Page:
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Seeking Help from French/British Gourmands

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May 3rd, 2014, 06:21 PM
  #1
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Seeking Help from French/British Gourmands

Hi, Fodorites.

I'm hoping some of you may have ideas to help me with a short story I'm attempting to write.

Can anyone think of a humble British dish that would have a "classed up" French equivalent?
Would love a French recipe that is similar to "toad in the hole" or "bubble and squeak" or mutton hash.

Any ideas?
ChgoGal is offline  
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May 3rd, 2014, 10:37 PM
  #2
 
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I'm not sure I've understood you properly.

Hachis parmentier is more or less identical to what's sometimes called cottage pie. "Mutton hash" isn't a term that's been used by a living inhabitant of the British Isles for close on a century, and would now be impossibly expensive for any Briton to eat outside the extremities of faux-authentic gastropubs.

There a pedantry that "shepherd's pie" can be used only for minced sheepmeat, covered in mashed potato then baked (if minced cattle meat is used, it's supposed, say the pedants, to be "cottage pie", and there's no name for a dish using other meat, though terms like "venison shepherd's" sometimes crop up in restaurants.)

It's a pedantry honoured more in the breach than the observance: most families happily serve beef mince and call it a shepherd's. Anyone limiting the dish to sheepmeat will, 99.9% of the time, use lamb: mutton is almost unavailable in Britain, mainly for economic reasons (it 's impossibly uneconomic to ship elderly sheep, live or dead, from New Zealand, and British/Irish sheepmeat costs more to produce, and has a greater net impact on the environment, than growing it in New Zealand then shipping it)

The reason I'm not sure I understand you is that hachis parmentier isn't "classed up". It occupies EXACTLY the same social position in France that shepherd's - especially a shepherd's made from steer beef - does in Britain: basic, tasty, comfort food any competent cook will regularly rustle up to feed a family.

The delusion that there's something "classed up" about French food is just one of those silly affectations paraded by naive American Francophiles.
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May 3rd, 2014, 11:54 PM
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I suppose that some might say that boeuf bourguignon is a classed up version of beef stew.
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May 4th, 2014, 12:30 AM
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As a wild generalisation, while a lot of French "haute cuisine" is descended from court and aristocratic fanciness, equally a lot of what is now considered worth encouraging as part of the cultural heritage is the food of the poor (and marked by its distinctive regional origins and the supposed authenticity of its links to "terroir").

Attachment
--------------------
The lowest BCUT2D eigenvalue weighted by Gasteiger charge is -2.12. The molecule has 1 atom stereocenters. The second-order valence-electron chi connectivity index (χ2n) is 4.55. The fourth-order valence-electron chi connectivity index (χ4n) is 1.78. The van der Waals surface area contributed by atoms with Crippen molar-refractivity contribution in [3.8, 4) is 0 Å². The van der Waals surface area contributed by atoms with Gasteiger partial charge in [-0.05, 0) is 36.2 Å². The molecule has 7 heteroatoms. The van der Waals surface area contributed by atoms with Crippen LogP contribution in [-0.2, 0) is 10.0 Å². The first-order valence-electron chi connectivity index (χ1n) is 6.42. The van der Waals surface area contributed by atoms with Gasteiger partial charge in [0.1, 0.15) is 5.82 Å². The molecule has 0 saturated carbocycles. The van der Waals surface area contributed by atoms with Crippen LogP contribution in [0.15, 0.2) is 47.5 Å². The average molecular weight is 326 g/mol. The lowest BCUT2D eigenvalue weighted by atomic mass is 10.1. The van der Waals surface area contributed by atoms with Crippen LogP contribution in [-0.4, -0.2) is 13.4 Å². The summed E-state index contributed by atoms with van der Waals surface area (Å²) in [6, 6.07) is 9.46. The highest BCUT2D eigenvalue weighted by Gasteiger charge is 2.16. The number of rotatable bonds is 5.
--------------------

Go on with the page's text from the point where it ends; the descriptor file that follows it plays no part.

So in both countries, you might well find posh and expensive restaurants serving dishes of much humbler origins, that posh and expensive people might have sniffed at two or three generations ago. At the same time, it might well now have slipped off the radar of the people who might once have depended on it, because cheap versions of all sorts of food are now available in any supermarket.

Which doesn't get us much further, since we're talking perception as much as actual differences in preparation, presentation and description.

I'm afraid I'm not confident enough to know for sure if it would be considered amusing enough for an upmarket French context to serve sausages (however authentic and regional) "engaufré" (or however they would describe a batter pudding). I seem to remember reading that crumble toppings are quite the thing for some French people. Flanner and kerouac might know more about what people liked about M&S food in Paris?
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May 4th, 2014, 01:45 AM
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Of course creme brûlée is actually British. I seem to remember that Albert Roux made a version of bread and butter pudding using brioches. An Italian friend told me that crumble is also popular in Italy
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May 4th, 2014, 04:54 AM
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If I wanted to know about this I would look to the influence of Escoffier, who had a long tenure at the Savoy Hotel, where he invented a number of Frenchified dishes to the British taste which later migrated to the rest of the world.
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May 4th, 2014, 05:00 AM
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I'd go with kerouac's thinking: beef stew with some red wine chucked in becomes a boeuf bourguignon.
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May 4th, 2014, 07:09 AM
  #8
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Thank you for all the wonderful information.

Flanner, the suggestion of Hachis Parmentier is exactly what I was hoping for, as was the suggestion of Boeuf Bourguignon, and the help with the term 'engaufre' or 'en gaufrez' which brought up a Taco Bell waffle taco, amusingly. I've just begun searching the recipes of Escoffier--thank you for the name.

My hope was for the French version of Toad in the Hole but I may have to let this go. With your suggestions, I was able to find two recipes for savory cakes (cake sale a la saucisse de morteau and cake franc-comtois) but it's not quite the same thing, and I'm not yet sure this is an older, traditional recipe. (My story is set in the 19th century.)

Thank you all for taking the time to reply. There is such a wealth of information to be found from the posters here.
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